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Component Parts Doctrine Defense Continues to Solidify

2010 | Topic: Product Liability

Recent California appellate court decisions have affirmed that component parts manufacturers cannot be successfully sued in this state for strict products liability simply because a finished product incorporates their component.

For example, in Walton v. William Powell Company, 183 Cal.App. 4th 1470 (April 22, 2010), the Second District Court of Appeal held that a manufacturer of valves used in a Navy carrier's propulsion system could not be held strictly liable for failure to warn or design defect caused by asbestos-containing parts used in the propulsion system where the injury-producing components of the system were not linked in the stream of commerce with the defendant component part manufacturer. The Court reasoned that a non-defective component part in an injury-causing shipboard propulsion or heating system was not, by itself, sufficient to trigger a duty to warn. Instead, the plaintiff must show that the component part manufacturer participated in the integration of the component into the design of the system. “[F]oreseeability alone does not warrant imposition of strict liability when … the upshot of the imposition would be to require the component manufacturer to retain ‘an expert in every finished product manufacturer’s line of business and second-guess the finished product manufacturer whenever any of its employees received any information about any potential problem,” the court said.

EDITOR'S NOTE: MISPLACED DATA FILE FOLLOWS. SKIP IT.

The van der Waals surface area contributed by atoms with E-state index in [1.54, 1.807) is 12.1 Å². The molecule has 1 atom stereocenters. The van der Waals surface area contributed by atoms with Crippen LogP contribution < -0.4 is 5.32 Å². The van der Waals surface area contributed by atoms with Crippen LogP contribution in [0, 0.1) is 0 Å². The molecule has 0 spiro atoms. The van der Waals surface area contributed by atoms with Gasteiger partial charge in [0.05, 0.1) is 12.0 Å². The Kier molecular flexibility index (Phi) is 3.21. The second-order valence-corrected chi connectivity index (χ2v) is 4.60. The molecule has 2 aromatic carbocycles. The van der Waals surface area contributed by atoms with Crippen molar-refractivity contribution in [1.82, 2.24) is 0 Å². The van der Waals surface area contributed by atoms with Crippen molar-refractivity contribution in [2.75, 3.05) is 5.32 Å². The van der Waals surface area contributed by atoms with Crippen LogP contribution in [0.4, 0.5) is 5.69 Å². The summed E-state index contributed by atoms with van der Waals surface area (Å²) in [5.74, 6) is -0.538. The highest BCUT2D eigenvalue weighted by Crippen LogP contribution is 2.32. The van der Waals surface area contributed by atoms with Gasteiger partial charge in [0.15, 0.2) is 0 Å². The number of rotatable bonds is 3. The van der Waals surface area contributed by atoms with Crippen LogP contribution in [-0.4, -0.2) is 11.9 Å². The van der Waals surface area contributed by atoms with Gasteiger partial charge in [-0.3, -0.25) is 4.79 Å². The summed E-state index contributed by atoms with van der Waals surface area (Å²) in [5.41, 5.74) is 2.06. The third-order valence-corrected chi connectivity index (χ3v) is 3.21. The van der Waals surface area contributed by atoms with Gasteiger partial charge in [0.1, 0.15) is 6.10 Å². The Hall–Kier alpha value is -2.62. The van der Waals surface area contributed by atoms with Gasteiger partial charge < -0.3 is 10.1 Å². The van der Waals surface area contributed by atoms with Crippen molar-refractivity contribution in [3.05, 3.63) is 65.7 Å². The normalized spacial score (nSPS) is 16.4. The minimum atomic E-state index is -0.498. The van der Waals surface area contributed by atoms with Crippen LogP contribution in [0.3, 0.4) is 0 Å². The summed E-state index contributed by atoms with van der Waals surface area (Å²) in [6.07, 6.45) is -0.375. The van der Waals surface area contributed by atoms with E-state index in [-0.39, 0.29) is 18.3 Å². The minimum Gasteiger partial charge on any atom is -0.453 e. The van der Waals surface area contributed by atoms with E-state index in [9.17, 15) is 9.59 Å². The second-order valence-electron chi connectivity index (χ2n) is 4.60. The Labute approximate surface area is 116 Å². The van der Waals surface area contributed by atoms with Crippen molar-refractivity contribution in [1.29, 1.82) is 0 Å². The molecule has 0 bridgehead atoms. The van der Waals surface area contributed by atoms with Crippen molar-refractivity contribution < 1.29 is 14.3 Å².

In Flores v. Kaman Industrial Technologies Corp., 2010 Cal.App. Unpub. LEXIS 3454 (May 12, 2010), the Fifth District Court of Appeal issued an unpublished decision, affirming summary judgment in favor of a defendant component part manufacturer that had been sued for injuries sustained by a plaintiff using a conveyor belt system. Kaman supplied the motor and gearbox for the system, but plaintiff’s hand was not caught in either of those components. Kaman did not participate in the design or assembly of the conveyor belt system. Further, there was no showing that Kaman’s component part was defective. The court found that plaintiff failed to successfully counter Kaman’s showing that plaintiff could not establish essential elements of his causes of action.